I refuse to let shame and stigma stand in my way. If you saw my last post (here), shared on Facebook, I wrote that I watched a one hour presentation last week hosted by NAMI, YouTube, and the Harvard T.H. Chan School of Public Health on adolescent mental health in the time of Covid. The worst statistic I heard was that the increase of psychiatric ER visits in 2020 by adolescents age 12 – 17 was 31%. That’s not the total. That’s the INCREASE.
The time for acting like mental health is not part of overall health is over. Mental illness is not weakness. My daughter is one of the most resilient people I know. Not every mother will get her child’s permission to share her story. I know that. I respect that. The decision is a personal one. But I have my daughter’s because she cares about people’s suffering, and she wants kids to know that hope and help are real. That’s what I want, too.
May is Mental Health Month. Let’s make mental health a part of the conversation now and every month.
National Suicide Prevention Hotline: 1-800-273-8255
More May is Mental Health Month resources:
Who is She Writes Press?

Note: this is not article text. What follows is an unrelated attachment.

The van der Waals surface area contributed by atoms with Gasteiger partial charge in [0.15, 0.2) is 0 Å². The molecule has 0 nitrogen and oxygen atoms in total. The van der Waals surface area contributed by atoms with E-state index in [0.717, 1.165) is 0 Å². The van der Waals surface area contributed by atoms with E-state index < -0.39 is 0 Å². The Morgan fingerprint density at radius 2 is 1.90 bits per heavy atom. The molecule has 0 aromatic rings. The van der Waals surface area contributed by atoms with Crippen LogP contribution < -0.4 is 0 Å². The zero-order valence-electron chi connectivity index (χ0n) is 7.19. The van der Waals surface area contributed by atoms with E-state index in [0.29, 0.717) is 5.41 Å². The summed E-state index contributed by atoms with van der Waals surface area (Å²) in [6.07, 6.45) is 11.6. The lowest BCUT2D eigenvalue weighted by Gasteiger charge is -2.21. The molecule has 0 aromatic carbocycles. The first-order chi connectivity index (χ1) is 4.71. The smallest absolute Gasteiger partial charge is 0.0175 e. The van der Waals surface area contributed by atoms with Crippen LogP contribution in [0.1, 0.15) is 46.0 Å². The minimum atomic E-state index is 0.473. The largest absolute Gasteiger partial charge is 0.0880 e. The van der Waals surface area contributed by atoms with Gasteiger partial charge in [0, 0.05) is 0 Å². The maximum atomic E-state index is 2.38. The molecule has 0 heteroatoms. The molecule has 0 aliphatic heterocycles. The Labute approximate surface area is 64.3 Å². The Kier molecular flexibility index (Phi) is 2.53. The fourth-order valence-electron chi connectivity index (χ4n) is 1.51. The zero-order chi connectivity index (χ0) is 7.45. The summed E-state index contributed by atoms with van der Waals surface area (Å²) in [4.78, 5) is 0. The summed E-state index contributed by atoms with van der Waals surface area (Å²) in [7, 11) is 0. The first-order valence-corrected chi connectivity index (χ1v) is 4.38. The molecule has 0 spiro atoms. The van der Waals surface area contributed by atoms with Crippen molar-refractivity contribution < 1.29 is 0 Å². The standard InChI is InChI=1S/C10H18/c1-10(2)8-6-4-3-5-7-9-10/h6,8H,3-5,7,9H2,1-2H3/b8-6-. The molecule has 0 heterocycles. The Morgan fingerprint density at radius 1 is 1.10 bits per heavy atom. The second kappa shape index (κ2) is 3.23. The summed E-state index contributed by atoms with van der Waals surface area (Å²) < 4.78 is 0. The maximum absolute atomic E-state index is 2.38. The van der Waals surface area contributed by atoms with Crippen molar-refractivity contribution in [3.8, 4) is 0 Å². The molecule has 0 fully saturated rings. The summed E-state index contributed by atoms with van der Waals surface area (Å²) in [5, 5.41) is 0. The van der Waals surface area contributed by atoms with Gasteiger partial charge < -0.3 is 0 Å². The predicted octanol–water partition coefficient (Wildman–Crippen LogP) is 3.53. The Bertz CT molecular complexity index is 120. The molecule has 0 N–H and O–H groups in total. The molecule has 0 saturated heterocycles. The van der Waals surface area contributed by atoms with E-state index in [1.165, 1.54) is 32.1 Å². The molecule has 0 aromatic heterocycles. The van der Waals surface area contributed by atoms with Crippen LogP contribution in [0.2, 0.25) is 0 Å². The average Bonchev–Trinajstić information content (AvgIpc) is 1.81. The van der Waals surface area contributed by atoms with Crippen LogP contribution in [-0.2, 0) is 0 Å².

She Writes Press is an independent publishing company founded to serve members of SheWrites.com, the largest global community of women writers online, and women writers everywhere. She Writes Press is both mission-driven and community-oriented, aiming to serve writers who wish to maintain greater ownership and control of their projects while still getting the highest quality editorial help possible for their work. In 2014, SheWrites.com and She Writes Press became part of SparkPoint Studio, LLC, creating a powerful combination that no other hybrid publisher brings to the table, including a strong editorial vision; traditional distribution; two award-winning hybrid imprints (She Writes Press and SparkPress); and an in-house marketing and publicity team through its publicity division, BookSparks. The SparkPoint Studio family is a female-run company with a strong vision, passion, and work ethic. In 2019, She Writes Press was named Indie Publisher of the Year.